Scientists Want to Dump 7.4 Trillion Tons of Artificial Snow To Save Antarctic Ice Sheets

Scientists Want to Dump 7.4 Trillion Tons of Artificial Snow To Save Antarctic Ice Sheets

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Scientists Want to Dump 7.4 Trillion Tons of Artificial Snow To Save Antarctic Ice Sheets

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A trio of scientists have a radical idea for a geoengineering project aimed at stopping runaway instability in Antarctic glaciers. A new study published yesterday in the journal Science Advances proposes a drastic decades-long project that would pump massive amounts of ocean water to the ice sheet which would add 7,400 gigatons (7.4 trillion tons) of “artificial snowfall” and reverse the decline.

CNET reports that by simulating the current effects on Antarctica’s ice sheets and the changes they experience with increasing snowfall the researchers mapped out a process that could potentially halt the ice loss. Recent studies have demonstrated that warmer ocean water is being pushed toward the West Antarctic ice sheet which acts as a destabilizer, speeding up melting:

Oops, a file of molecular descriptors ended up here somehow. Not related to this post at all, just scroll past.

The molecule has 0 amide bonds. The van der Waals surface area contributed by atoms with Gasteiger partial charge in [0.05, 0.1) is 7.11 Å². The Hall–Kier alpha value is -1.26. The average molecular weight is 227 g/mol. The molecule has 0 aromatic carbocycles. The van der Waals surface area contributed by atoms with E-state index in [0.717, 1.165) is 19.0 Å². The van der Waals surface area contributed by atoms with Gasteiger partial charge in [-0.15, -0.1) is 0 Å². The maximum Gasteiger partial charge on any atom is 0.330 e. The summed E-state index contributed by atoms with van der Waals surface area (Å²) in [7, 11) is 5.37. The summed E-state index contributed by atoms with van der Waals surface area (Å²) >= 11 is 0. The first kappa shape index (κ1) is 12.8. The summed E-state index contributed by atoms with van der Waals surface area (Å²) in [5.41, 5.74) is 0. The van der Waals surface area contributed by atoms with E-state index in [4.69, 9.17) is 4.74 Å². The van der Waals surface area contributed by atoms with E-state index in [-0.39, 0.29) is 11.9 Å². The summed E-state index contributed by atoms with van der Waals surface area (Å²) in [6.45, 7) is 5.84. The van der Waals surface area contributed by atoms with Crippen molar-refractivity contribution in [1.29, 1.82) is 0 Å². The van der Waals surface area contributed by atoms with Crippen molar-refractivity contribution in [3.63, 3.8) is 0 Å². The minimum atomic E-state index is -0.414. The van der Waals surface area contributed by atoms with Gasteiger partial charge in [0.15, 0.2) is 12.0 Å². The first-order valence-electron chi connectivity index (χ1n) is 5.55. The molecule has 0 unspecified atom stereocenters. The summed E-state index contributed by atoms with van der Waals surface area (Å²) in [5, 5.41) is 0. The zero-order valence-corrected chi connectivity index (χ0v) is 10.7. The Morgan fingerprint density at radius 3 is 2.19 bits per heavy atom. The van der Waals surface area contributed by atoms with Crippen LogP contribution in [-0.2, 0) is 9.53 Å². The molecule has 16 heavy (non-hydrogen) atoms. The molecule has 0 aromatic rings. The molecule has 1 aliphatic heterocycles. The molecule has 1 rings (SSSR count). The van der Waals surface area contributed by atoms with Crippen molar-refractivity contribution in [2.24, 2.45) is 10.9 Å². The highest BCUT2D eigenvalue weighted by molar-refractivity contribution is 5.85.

“The real concern is that many of these glaciers have a reverse bed slope, meaning that as they retreat it exposes deeper and thicker ice to the ocean. That is a very unstable position, and causes a positive feedback effect which accelerates the retreat (and hence contribution to sea level rise).” –Glaciologist Sue Cook from University of Tasmania

The project would be astronomically expensive and with immense technical challenges that the authors describe as an“unprecedented effort for humankind” but with the threat of rising sea levels effect on coastal areas around the world it might be worth a swing.Glaciologist Sue Cook warns that this is not a magic bullet to fix melting glaciers and we need to keep our eye on the ball when it comes to efforts to combat climate change:

“Even if a geoengineering project such as this were possible, it certainly shouldn’t detract from the other urgent action which is required to reduce greenhouse gas emissions.”

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images from wikipedia.org / news.science360.gov / advances.sciencemag.org

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